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6 things you never knew menopause could do to your vagina

Julie Sprankles is a freelance writer living in the storied city of Charleston, SC. When she isn't slinging sass for SheKnows, she enjoys watching campy SyFy creature features (Pirahnaconda, anyone?), trolling the internet for dance work...

You've heard menopause wreaks havoc on your body and that includes your lady bits

If you are a woman who is approaching menopause, you likely have some questions about what's in store — not because menopause isn't talked about (I think we've all seen one too many rom-coms with a female lead going through "the change"), but because it is often discussed in one of two modes: abstract or hyperbolic.

More: 9 things every menopausal woman will definitely want to have on hand

The reality is menopause can be different for every woman. Sure, there are some generally universal side effects such as hot flashes that most women experience during this time — they're a cliché for a reason. But there are also many changes women heading into menopause simply aren't aware of, and many of these changes happen to your vagina.

Curiosity piqued? Here are a few you probably didn't realize menopause could do to your nether regions.

1. Change its color

Vaginas are like snowflakes (that's a lovely metaphor, eh?) — no two are alike. So, naturally, color variation from woman to woman is normal. There isn't a standard color the vagina is supposed to be, and the color you start with might not even be the one you end up with. According to Dr. Michael Krychman, M.D., gynecologist and executive director of the Southern California Center for Sexual Health, decreased estrogen during menopause can cause a woman's vagina to become lighter or duller in shade than it was prior to menopause.

2. Cause it to get smaller

Well, sort of. Dr. Hope Ricciotti, M.D., a gynecologist and Harvard Medical School professor, shuns the stereotype that a woman's vagina basically shrivels up during menopause. However, she does explain that the vaginal canal (and its entrance) may narrow during menopause due to decreased estrogen and blood flow — especially for women who aren't having sex on a regular basis. "The vagina is a 'use it or lose it' place," she told Woman's Day. "The act of having intercourse stimulates blood flow to the vagina and keeps it healthy."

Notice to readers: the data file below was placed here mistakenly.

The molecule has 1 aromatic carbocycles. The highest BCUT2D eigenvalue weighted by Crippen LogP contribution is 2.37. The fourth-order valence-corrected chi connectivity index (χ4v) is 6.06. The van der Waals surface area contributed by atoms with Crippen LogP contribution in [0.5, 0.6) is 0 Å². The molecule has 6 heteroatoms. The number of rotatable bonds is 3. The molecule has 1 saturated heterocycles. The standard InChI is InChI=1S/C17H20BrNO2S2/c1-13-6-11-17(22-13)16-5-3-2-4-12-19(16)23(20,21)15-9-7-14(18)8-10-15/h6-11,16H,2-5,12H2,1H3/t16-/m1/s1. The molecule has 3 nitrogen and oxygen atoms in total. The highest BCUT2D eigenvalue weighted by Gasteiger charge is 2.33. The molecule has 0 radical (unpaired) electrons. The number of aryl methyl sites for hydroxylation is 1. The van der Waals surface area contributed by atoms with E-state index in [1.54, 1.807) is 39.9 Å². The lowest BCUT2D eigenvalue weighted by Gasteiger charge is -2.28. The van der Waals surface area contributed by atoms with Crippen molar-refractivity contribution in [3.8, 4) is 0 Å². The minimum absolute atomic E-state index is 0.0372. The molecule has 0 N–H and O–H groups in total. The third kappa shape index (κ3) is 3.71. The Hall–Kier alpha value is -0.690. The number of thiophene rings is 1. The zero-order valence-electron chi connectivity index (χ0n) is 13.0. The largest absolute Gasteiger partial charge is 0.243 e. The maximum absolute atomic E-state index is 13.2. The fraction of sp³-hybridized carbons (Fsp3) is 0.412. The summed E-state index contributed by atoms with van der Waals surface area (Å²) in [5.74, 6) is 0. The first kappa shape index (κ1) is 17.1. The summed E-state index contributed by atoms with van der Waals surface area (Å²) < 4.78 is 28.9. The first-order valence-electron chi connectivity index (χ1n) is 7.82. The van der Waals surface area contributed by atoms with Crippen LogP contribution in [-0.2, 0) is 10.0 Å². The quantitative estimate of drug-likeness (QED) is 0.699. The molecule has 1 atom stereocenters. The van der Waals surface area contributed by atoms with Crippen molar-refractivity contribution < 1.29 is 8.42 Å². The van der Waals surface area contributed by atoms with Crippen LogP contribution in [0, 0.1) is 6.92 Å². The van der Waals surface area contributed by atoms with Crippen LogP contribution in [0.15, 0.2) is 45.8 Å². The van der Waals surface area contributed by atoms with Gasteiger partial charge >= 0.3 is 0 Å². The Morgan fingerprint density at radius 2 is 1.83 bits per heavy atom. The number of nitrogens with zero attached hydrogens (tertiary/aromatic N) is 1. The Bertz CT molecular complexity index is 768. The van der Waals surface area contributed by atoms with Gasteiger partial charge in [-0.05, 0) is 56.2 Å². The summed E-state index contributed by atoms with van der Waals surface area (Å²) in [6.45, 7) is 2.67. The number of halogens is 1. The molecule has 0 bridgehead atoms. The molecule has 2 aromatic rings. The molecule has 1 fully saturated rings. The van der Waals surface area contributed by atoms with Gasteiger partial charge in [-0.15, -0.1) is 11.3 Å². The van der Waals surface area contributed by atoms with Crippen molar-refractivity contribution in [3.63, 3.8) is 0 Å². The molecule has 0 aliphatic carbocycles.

More: 14 emotional phases of menopause

3. Thin vaginal tissue

Remember how we were talking about declining estrogen levels during menopause? According to Dr. Nancy Phillips, M.D. and Gloria Bachmann, M.D., this estrogen reduction can cause the tissues of the vagina, clitoris and labia to become more delicate and thin. This can lead to pain during sex for some women.

4. Result in vaginal atrophy

The aforementioned thinning can then lead to dryness, which in turn leads to inflammation. So, admittedly, this part's not the greatest. But not all women experience the symptoms of vaginal atrophy during menopause, meaning it's possible this won't be an issue for you at all. However, if it is, you could experience vaginal burning, discharge, dryness and itching, as well as urinary urgency and other inconveniences. There are treatments available to address certain symptoms, though.

5. Give it a distinctive smell

Not only does the tissue in your vagina thin during menopause, but that tissue also becomes less acidic. The University of California at Berkeley links these changes to a possible uptick in vaginal odor during menopause. Typically, they cite, women report a smelly, watery discharge. And although discharge is a totally normal byproduct of the vagina, particularly pungent discharge should always be addressed by a doctor to rule out infection. Fortunately, topical estrogen may nip this problem in the bud for menopausal women.

More: 5 things I wish men understood about having a vagina

6. Make it harder to hit the big "O"

Oish, I know — nobody wants to hear this one. However, the physiological changes we've been talking about (especially reduced blood flow to the region) mean the menopausal vagina may not be as conducive to climaxing. "You may be used to 30 orgasms a night, but the reality is that during and after menopause, you may have to work a little harder to have one or two," says psychologist and sex educator Dorree Lynn, Ph.D.

This post was brought to you as part of a sponsored advertising collaboration.

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